Slave Trades and Diaspora in the Middle East, 700 to 1900 CE  

George La Rue

In the Middle East, Africa was only one of multiple sources of enslaved and servile labor. Building on the legacy of earlier civilizations, the region drew on all of its immediate neighbors for slaves. Local kingdoms and empires arose, clashed, expanded, and adapted old and new slaving strategies from internal and external rivals. From the 7th century, the rapid expansion of Islam and the building of Muslim empires are salient features in this history, but many other historical developments played key roles. Ensuing encounters with other civilizations, empires, and trading networks frequently resulted in friction, mutual adaptation, or new cultural, political, or economic synergies. In the Middle East, Islamic practices toward slaves influenced all regional cultures, yet many variants emerged due to local customs; changing economic and political considerations; specific environmental conditions; and the experiences, cultures, and talents of the enslaved. Slaves were captured directly or purchased. In wars and raids, Middle Eastern armies captured enemy combatants and civilians to ransom or enslave. The mix of enslaved and servile persons brought into the region varied in its composition, reflecting the geographical areas of military actions, the development of powerful trading partners, and the extent of trading networks. Foreign merchants imported additional slaves from the Balkans, the Black Sea region, the islands and shores of the Mediterranean, Central Asia, and Africa—including the West African savanna, the Lake Chad region, Sudan, Ethiopia, and the Horn of Africa, particularly via the Swahili coast. These practices brought new servile populations as workers, domestic staff, concubines, soldiers, or bureaucrats to serve in imperial outposts, trading towns, or centers of agricultural, handicraft, or industrial production. The constant demand for servile labor was driven not only by expanding empires and new economic enterprises but also by growing urban populations, the multiple options for manumission under Islamic law, high mortality rates and low rates of reproduction among enslaved populations for social and medical reasons, and the resultant scarcity of second-generation slaves. Broadly speaking, enslaved Africans were more common in the southern tier of the Middle East and demand for them generally increased over time, as northern and internal sources of slaves dwindled. Enslaved persons, including Africans, served in numerous capacities and were dispersed throughout the Middle East and its areas of slave supply.

Article

Zanj Revolt in the Abbasid Caliphate (Iraq)  

Adam Ali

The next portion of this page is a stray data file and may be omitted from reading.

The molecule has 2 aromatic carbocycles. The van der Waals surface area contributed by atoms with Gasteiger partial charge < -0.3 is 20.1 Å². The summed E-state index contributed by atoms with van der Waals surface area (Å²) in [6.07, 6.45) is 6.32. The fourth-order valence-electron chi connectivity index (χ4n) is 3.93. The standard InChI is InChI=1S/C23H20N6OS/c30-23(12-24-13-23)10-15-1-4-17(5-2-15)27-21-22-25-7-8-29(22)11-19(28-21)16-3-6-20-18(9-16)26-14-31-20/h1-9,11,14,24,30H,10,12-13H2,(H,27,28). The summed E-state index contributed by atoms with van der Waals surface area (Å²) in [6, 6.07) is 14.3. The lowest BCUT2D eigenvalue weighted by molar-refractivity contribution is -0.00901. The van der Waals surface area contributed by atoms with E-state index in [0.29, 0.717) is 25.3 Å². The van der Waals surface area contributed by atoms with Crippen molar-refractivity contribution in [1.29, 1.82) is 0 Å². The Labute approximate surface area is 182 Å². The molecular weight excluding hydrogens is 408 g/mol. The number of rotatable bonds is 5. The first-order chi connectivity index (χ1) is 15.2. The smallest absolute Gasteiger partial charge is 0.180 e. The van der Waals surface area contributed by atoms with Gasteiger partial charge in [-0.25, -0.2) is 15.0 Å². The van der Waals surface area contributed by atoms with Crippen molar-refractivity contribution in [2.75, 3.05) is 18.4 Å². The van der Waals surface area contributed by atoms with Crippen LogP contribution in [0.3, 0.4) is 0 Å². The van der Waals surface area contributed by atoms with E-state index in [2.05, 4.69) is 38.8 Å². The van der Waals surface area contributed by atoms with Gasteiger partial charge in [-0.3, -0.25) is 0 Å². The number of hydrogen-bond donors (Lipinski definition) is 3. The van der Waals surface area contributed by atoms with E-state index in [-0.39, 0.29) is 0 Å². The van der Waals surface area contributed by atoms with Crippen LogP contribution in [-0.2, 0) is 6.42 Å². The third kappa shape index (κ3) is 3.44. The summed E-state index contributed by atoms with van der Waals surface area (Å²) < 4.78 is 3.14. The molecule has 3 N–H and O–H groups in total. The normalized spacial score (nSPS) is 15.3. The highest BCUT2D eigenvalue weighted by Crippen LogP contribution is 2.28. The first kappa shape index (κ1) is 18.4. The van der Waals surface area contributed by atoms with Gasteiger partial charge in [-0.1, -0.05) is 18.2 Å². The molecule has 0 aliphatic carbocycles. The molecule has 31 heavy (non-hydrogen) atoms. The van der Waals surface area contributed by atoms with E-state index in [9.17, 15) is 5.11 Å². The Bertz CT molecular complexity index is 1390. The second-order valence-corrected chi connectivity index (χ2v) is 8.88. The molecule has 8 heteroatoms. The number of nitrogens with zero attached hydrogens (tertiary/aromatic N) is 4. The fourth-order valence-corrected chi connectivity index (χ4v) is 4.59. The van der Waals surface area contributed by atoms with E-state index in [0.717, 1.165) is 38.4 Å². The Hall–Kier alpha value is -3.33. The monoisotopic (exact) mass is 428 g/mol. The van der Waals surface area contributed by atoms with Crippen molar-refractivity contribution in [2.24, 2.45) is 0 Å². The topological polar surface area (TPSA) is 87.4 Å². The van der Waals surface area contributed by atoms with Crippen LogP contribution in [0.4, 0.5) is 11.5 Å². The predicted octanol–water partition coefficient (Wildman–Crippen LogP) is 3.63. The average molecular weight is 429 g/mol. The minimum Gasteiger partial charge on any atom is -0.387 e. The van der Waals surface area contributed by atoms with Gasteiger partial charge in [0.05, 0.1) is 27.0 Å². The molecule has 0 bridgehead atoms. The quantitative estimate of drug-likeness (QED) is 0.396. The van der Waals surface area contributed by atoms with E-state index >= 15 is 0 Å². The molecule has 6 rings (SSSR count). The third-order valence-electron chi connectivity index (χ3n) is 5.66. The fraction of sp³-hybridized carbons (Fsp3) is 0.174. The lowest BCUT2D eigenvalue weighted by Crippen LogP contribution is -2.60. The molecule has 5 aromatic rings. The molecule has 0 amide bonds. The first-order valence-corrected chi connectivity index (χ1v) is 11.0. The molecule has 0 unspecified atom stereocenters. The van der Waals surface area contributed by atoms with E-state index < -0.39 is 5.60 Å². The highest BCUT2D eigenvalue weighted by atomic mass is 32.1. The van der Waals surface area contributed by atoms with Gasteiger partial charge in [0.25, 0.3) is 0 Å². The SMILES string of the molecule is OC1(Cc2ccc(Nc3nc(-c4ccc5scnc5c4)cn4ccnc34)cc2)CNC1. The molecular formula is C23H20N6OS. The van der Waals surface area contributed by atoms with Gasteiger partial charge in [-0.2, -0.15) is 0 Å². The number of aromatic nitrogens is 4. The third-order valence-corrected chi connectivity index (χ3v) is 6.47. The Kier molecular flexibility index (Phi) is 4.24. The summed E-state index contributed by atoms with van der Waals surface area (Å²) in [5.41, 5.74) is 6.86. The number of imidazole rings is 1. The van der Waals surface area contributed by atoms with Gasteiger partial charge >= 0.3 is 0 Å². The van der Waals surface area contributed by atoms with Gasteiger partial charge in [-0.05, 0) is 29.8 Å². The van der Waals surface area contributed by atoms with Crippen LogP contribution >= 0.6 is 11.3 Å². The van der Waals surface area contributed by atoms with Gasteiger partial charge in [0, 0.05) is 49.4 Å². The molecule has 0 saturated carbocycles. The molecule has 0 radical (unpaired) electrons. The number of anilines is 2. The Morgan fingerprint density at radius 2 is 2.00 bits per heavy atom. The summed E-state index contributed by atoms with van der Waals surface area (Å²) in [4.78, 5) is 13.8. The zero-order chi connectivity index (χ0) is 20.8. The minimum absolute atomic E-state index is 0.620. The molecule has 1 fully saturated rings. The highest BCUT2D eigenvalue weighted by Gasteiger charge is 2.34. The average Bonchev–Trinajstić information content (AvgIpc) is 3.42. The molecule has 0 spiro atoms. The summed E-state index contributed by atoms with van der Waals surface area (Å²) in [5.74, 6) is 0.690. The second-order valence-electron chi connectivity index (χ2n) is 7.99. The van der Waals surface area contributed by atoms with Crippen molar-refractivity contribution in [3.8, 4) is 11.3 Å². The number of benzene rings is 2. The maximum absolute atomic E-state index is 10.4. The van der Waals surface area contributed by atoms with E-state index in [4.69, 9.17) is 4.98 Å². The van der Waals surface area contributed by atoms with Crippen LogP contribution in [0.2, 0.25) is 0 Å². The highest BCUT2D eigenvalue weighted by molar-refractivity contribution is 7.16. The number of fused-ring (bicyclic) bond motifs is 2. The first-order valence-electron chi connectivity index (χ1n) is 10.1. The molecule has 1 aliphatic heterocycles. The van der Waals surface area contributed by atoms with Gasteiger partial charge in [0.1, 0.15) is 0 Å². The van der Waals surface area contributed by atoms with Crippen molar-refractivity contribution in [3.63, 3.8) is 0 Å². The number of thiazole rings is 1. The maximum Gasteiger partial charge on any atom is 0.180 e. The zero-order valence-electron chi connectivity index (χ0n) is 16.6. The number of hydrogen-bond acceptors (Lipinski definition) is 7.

In 869, slaves, mostly of African origin, revolted in Southern Iraq against their masters, living mainly in the city of Basra, and against the Abbasid caliphate. The slaves, referred to as Zanj in the sources, rebelled due to the harsh conditions under which they lived. They worked on large plantations where they were primarily employed in reclaiming land by removing the nitrous topsoil to make it arable. They toiled under terrible working conditions, received little sustenance, and suffered cruel and harsh treatment at the hands of their overseers. The rebellion was incited and led by Ali ibn Muhammad, a mysterious charismatic leader who was neither a slave nor a native of the marshy regions where he launched the movement that would cause the central authorities so much trouble for a period of 15 years. Ali ibn Muhammad and his band of followers attacked the plantations where the slaves worked and freed thousands of them. He promised the slaves that he would lead them to victory, wealth, and power. He also promised that he would treat them with respect and dignity and that he would never betray them. Ali ibn Muhammad and his followers established a polity in Southern Iraq and the region of Ahwaz (in Southwestern Iran). They constructed their capital, al-Mukhtara, deep in the marshes. The rebels utilized the marshes to conduct a guerilla war against their enemies. They defeated several armies sent by the local authorities in Basra and drove back caliphal forces sent to subdue them from Samarra and Baghdad. The Zanj were only crushed when the caliphate focused a considerable amount of its military and resources on subduing the revolt, eventually pushing the rebels back to their capital. Even after the rebel capital was besieged, it took the caliphal armies 2 years to capture al-Mukhtara. The rebellion took a heavy toll on the caliphate. The damage done to the economy, agriculture, and trade was devastating. Thousands lost their lives, irrigation systems were destroyed, and countless villages were abandoned. Even major cities such as Basra and Wasit were taken and sacked by the rebels, leaving much of the region devastated and depopulated. The caliphate suffered from losses of revenue and prestige and became further fragmented with regional dynasties and a rival caliphate rising to control much of its territory, leaving the Abbasid caliphs with little actual power beyond the capital.